But all isn't gloomy. The fires apparently came at a great time for Southern California's economy. Damage estimates have topped $1 billion, but it's a good thing that housing bubble burst, or we'd be looking at around $2 billion for sure. You'd think that with the California National Guard (those that aren't in Iraq, anyway) diverted from securing our borders, illegal aliens would have a Green Light into the Southlands. . .but apparently not so. They'll probably be needed soon enough, as there'll be lots of construction jobs by the time this is over. Economists are predicting that with all the rebuilding and trickle-down to the economy, the fire will represent a mini-boom to California's economy, and that, in the larger scheme of things, the losses will be far less than those due to the sub-prime mortgage collapse. Well, thank God for that, huh?

Monday, October 22, 2007

I Hate The State Fair

Howwwwww-dy folks! This is Big Tex! Welllllcome to the State Fair. . .of Tex-AS! Now, gimme allllll your money, and we'll alllll beeeee hap-py! And try one of our famous corn-ey dogs! They're only $20.

Dear God.





It's over now, the State Fair of Texas. And not a moment too soon, if you ask me. I hate the thing. But by now, it's become one of our "family traditions," and you don't dare disrupt those. The kids, you know. We gotta do it for the kids. So, we went, joining something like 3 million others in spending over $27 million on ride and food coupons alone!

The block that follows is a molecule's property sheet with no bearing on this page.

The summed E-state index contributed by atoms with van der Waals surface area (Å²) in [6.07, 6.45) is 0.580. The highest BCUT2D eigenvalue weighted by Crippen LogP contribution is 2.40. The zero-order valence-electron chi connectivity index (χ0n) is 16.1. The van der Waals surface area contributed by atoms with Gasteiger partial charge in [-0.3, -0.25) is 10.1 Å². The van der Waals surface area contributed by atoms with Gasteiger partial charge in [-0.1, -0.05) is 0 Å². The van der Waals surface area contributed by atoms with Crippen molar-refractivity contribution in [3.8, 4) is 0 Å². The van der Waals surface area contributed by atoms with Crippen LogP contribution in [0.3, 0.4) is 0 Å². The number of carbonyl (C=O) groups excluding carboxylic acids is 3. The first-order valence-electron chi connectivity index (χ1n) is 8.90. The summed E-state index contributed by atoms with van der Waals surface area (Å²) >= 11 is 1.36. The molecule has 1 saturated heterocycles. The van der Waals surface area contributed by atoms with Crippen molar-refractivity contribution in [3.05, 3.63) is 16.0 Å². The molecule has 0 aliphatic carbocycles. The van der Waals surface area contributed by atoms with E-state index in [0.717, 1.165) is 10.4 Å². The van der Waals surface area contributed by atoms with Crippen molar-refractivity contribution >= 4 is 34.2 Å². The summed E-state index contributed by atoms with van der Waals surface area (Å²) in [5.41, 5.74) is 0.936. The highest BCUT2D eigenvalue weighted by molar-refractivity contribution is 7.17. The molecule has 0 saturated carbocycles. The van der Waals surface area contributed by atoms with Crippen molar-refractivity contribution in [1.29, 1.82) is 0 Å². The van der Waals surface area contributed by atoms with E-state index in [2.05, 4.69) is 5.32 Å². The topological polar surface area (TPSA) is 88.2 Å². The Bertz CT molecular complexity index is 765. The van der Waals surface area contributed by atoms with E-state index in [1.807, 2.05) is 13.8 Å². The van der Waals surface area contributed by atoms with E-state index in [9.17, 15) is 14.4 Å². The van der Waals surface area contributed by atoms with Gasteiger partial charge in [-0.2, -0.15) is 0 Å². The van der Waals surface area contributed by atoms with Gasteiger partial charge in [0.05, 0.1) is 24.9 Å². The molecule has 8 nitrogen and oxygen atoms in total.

I tend to forget what a wonderful experience it is to be a kid and to go to the state fair. The smell of the pigs! The stained teeth of the Carney barkers! Getting run over by extremely obese people in electric carts driving with one hand while they chow down on a giant turkey leg with the other.

I didn't see a single salad for sale at the Fair, but something tells me most folks really wouldn't have cared if there was.